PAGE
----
Covid: Care home visits advice impractical, say charities

4 weeks ago
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The government is facing criticism over its guidance on safe visits to care homes in England.

Labour and a number of charities have described the suggestions, including floor-to-ceiling screens, designated visitor pods and window visits, as impractical.

Alzheimer’s Society has said it “completely misses the point”.

Justice Secretary Robert Buckland told BBC Radio 4’s Today programme the guidance was “non-exhaustive”.

The updated government advice, which came into effect on Thursday, says care homes – especially those which have not allowed visits since March – “will be encouraged and supported to provide safe visiting opportunities”.

Visits should be “tailored to residents and facilities and should prioritise residents and staff’s safety” to limit the spread of coronavirus, the advice says, with measures such as social distancing and personal protective equipment (PPE).

Care minister Helen Whately said the new measures would give people more opportunities to see loved ones “in a safe way”.

However, Julia Jones, co-founder of dementia charity John’s Campaign, told the Today programme that visits should be more “meaningful” than meeting through a window.

“When people are in the later stages of dementia, when people love each other, when people are approaching the end of their lives, they need to hold hands,” she said.

The chief executive of leading care home group MHA, Sam Monaghan, told the programme the best way to carry out Covid-secure visits in care homes was “through routine testing of at least one relative for each resident”.

Asked about such a scheme, Mr Buckland stressed the government was “interested in all ideas that are Covid-compliant” and that the guidance was not an exhaustive list of options.

The guidance also suggests:

  • Visitors and residents enter through different entrances, meet in Covid-secure areas/pods separated by floor-to-ceiling screens, and visitors should not enter or pass through the care home
  • Window visits where visitors don’t need to come inside the care home or they remain in their car, and the resident is socially distanced
  • Outdoor visits – with one other person – in areas which can be accessed without anyone going through a shared building
  • Virtual visits, with care homes encouraging the use of video calls

All face-to-face visits were banned during the first national lockdown in the spring.

Guidance in England over recent months has allowed visits on a “limited basis” where alternative arrangements were not possible, but visits have been severely curtailed or prohibited entirely in those areas subject to enhanced restrictions, which have applied to large parts of England.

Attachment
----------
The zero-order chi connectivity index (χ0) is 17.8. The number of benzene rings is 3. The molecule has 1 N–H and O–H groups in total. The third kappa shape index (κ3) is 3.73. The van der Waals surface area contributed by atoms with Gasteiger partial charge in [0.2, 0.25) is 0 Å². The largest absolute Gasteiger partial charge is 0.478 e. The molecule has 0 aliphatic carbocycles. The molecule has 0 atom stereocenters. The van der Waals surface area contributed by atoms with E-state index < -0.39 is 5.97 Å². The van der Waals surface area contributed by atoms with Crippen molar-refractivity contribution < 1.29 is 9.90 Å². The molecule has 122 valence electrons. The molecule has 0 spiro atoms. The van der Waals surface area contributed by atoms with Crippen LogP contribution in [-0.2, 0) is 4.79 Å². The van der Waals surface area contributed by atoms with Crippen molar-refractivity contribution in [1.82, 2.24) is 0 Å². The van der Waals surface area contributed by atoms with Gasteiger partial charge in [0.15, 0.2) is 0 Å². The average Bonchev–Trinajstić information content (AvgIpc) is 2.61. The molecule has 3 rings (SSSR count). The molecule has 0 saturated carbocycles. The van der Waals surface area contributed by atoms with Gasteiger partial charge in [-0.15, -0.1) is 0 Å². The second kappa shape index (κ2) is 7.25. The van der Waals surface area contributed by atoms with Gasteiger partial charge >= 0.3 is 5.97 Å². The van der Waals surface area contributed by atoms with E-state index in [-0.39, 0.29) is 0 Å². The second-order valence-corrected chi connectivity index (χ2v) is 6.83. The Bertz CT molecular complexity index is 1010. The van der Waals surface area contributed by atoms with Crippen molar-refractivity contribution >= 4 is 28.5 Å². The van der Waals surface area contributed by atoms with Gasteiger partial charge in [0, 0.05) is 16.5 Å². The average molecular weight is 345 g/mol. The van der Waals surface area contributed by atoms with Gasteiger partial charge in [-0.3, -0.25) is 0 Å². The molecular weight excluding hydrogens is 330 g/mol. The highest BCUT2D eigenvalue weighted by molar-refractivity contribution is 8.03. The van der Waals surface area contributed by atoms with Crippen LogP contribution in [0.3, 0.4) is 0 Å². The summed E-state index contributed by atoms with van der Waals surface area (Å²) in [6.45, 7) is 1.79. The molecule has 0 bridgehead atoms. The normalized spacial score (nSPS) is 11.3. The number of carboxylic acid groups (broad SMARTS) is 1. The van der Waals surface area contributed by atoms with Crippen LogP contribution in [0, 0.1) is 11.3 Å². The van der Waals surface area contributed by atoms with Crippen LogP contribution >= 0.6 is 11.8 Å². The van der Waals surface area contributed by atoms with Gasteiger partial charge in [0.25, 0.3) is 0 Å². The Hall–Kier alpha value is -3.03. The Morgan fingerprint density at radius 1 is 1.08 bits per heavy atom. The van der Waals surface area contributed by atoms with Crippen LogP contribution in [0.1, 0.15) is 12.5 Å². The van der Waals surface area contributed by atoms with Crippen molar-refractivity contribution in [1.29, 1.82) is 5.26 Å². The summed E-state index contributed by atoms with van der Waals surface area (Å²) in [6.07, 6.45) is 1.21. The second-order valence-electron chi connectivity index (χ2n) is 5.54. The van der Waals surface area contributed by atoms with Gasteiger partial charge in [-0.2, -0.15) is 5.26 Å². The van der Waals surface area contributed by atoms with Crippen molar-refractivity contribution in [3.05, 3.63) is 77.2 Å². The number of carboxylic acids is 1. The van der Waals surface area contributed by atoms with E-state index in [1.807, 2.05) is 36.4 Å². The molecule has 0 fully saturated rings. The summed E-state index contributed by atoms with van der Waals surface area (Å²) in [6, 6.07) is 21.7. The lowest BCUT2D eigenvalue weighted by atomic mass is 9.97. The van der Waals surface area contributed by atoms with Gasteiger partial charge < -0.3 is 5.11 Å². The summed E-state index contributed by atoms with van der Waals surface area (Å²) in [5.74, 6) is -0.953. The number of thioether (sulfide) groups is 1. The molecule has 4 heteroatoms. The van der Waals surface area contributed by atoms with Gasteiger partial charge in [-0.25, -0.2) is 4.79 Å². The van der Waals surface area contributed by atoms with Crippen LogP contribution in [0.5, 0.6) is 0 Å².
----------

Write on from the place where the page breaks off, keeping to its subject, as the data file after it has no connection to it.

Ms Whately said she knew the restrictions on visiting had been “incredibly painful” and she had been “in tears” with some of the stories she had heard.

She said the government was “absolutely trying to enable more visiting” but, against the “backdrop of this second wave”, it was “only right that we make sure visiting care homes is safe”.

She said a trial would start later this week as part of plans to carry out testing on visitors to care homes.

The government also said a new national programme for weekly testing of professionals who regularly visit care homes would be “rolled out in the coming weeks” following a pilot in Cambridgeshire, Peterborough and Northamptonshire.

‘Prison-style screens’

Labour’s shadow care minister Liz Kendall said many care homes would not be able to comply with the government’s requirements which meant “in reality thousands of families are likely to be banned from visiting their loved ones”.

She said instead of suggesting measures such as screens, the government should “designate a single family member as a key worker – making them a priority for weekly testing and proper PPE”.

Kate Lee, chief executive at Alzheimer’s Society, said: “We’re devastated by today’s new care home visitor guidance – it completely misses the point: this attempt to protect people will kill them.”

She said the pandemic had left people with dementia isolated and thousands had died. The guidelines “completely ignore the vital role of family carers in providing the care for their loved ones with dementia that no one else can”, she added.

She said the “prison-style screens” proposed by the government with people speaking through phones were “frankly ridiculous when you consider someone with advanced dementia can often be bed-bound and struggling to speak”.

That view was echoed by Caroline Abrahams, charity director at Age UK, who said she was “acutely aware” that the methods being sanctioned were “unlikely to be useable by many older people with dementia, or indeed sensory loss”.

She added: “Overall we think this new guidance is too restrictive. In practice we fear it will result in many care homes halting meaningful visiting altogether, because they will be unable to comply with the requirements laid down.”

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